Introduction Tortuous vascular anatomy is one of the greatest challenges in mechanical thrombectomy. This study examines the impact of vascular tortuosity on the performance of stent retrievers and evaluates the efficacy of the newer generation stent retrievers with segmented design.
Materials and methods Models with mild, moderate, and severe tortuosity with an internal carotid artery (ICA) and a middle cerebral artery (MCA) were created. An elastic and cohesive clot was placed in the MCA lying from distal M1 and proximal M2. We assessed the revascularization rates of two commonly used stent retrievers (Trevo XP and Solitaire FR) and two newer stent retrievers with segmented design (Embotrap and Versi) in each vascular model.
Results Both the type of stent retriever and the severity of vessel tortuosity significantly affected the successful recanalization rate. Post-hoc tests showed that the rate of revascularization was significantly less in severe tortuosity than in mild or moderate tortuosity (P<0.001). The Versi resulted in higher success rates than the Solitaire (P<0.01) and the Trevo (P<0.05). The success rates of the Embotrap were higher than the Solitaire and Trevo stent retrievers, although the difference was not statistically significant.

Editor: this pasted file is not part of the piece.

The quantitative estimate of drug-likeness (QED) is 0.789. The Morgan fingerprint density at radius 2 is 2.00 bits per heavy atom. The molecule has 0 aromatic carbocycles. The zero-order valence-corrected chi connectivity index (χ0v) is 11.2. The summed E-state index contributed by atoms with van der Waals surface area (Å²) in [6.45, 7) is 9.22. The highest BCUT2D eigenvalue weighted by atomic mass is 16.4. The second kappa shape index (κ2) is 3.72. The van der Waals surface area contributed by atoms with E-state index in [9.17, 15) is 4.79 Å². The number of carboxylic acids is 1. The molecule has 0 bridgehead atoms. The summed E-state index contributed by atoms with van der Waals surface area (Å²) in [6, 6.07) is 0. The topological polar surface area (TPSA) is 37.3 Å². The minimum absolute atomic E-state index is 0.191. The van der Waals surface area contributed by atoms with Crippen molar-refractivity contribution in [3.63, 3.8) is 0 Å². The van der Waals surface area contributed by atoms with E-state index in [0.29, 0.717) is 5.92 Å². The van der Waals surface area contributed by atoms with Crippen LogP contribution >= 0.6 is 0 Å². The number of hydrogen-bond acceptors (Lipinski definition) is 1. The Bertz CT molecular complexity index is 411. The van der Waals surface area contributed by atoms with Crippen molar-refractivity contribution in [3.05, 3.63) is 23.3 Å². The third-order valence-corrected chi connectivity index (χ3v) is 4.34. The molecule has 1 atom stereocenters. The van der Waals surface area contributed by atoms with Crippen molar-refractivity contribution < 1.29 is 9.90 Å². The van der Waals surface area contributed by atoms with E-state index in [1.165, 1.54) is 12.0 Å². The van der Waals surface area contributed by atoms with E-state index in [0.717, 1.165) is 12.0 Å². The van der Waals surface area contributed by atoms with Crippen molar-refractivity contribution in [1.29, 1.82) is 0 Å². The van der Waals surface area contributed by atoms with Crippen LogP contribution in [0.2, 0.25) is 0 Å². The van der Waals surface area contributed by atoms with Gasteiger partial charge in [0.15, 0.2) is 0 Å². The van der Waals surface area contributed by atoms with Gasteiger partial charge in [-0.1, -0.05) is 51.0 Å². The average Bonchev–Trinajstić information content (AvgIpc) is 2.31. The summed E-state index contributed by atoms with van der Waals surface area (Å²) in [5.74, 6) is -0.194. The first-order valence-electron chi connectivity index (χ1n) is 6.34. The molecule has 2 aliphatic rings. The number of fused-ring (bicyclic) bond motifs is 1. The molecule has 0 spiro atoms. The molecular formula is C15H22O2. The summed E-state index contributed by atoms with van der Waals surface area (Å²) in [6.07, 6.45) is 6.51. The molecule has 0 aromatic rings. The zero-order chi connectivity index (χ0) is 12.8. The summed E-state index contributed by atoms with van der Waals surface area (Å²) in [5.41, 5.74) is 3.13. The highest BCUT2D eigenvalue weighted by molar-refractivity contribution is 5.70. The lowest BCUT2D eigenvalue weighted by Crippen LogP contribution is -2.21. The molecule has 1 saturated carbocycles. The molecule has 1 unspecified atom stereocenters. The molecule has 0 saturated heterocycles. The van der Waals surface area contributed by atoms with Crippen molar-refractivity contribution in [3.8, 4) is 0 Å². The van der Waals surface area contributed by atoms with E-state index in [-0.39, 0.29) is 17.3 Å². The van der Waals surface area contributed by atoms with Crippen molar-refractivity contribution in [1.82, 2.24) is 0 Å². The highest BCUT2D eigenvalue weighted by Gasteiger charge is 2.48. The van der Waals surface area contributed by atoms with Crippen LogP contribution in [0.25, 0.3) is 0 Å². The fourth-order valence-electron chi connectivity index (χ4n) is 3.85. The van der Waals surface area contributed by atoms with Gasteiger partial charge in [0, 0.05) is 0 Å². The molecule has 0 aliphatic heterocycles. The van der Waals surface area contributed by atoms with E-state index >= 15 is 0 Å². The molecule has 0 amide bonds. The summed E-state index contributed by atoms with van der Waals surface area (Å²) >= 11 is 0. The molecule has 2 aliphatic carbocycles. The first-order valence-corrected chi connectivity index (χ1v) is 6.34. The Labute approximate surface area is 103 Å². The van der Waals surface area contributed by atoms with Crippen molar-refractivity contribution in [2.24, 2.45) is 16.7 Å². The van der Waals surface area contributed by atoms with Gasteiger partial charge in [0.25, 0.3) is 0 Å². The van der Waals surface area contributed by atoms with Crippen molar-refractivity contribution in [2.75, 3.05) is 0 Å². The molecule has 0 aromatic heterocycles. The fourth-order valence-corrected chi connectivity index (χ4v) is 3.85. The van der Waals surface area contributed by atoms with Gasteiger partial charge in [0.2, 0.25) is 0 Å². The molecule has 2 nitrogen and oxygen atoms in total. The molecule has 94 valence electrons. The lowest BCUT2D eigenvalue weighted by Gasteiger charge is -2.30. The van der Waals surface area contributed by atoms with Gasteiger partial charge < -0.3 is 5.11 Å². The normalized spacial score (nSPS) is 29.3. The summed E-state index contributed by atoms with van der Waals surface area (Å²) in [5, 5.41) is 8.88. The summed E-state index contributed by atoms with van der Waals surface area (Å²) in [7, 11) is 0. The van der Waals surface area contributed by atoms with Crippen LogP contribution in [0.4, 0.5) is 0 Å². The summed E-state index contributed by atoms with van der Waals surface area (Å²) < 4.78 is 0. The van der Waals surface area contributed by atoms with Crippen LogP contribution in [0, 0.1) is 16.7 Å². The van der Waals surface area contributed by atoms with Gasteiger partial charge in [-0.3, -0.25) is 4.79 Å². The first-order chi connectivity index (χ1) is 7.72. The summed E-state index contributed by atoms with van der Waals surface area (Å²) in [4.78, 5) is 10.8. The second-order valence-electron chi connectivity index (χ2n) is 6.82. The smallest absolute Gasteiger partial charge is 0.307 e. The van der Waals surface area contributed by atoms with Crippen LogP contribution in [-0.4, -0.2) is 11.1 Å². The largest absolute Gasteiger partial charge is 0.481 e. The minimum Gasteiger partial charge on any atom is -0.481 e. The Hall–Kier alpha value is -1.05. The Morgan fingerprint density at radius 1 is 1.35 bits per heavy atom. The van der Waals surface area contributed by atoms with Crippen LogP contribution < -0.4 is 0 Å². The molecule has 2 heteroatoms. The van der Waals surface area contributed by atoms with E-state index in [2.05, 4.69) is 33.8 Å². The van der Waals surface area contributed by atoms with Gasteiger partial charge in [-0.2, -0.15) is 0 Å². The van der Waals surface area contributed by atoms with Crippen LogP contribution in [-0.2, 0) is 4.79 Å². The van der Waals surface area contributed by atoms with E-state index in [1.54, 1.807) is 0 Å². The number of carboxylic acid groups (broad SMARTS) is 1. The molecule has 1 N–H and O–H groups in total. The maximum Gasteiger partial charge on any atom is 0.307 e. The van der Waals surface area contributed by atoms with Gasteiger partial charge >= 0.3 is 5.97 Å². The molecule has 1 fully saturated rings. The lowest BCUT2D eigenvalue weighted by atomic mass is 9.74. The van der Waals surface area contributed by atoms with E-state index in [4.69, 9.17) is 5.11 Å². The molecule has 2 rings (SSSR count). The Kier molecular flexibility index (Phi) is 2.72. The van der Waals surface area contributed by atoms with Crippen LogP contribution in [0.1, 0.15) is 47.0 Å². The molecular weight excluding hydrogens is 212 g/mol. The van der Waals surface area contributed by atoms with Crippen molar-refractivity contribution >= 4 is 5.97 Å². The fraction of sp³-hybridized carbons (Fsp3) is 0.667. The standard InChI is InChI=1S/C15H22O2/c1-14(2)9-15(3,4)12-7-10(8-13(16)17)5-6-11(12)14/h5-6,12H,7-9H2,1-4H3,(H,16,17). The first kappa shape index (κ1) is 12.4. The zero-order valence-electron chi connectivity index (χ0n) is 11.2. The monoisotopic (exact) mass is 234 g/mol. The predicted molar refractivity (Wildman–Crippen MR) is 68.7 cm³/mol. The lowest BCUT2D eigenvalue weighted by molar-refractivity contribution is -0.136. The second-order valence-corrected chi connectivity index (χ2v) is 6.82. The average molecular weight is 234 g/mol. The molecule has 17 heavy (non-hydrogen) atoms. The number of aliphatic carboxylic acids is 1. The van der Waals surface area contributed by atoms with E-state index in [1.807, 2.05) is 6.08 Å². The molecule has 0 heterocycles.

Conclusions Severe tortuosity reduces the performance of mechanical thrombectomy. The segmented design in stent retrievers could improve the efficacy of mechanical thrombectomy in tortuous vessels.
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Contributors NK: concept, design and development of the study, acquisition and analysis of the data, and writing of the article. YK: analysis of the data and writing of the article. HY: analysis of the data. ST: concept, design and development of the study and writing of the article.
Funding The authors have not declared a specific grant for this research from any funding agency in the public, commercial or not-for-profit sectors.
Competing interests NK has been a consultant for Neurovasc. ST holds stock in Neurovasc and has been a consultant for Cerenovus, Medtronic, Neurovasc and Stryker.
Patient consent Not required.
Provenance and peer review Not commissioned; externally peer reviewed.
Data sharing statement Any technical detail concerning the creation of the model and the results are available from the corresponding author.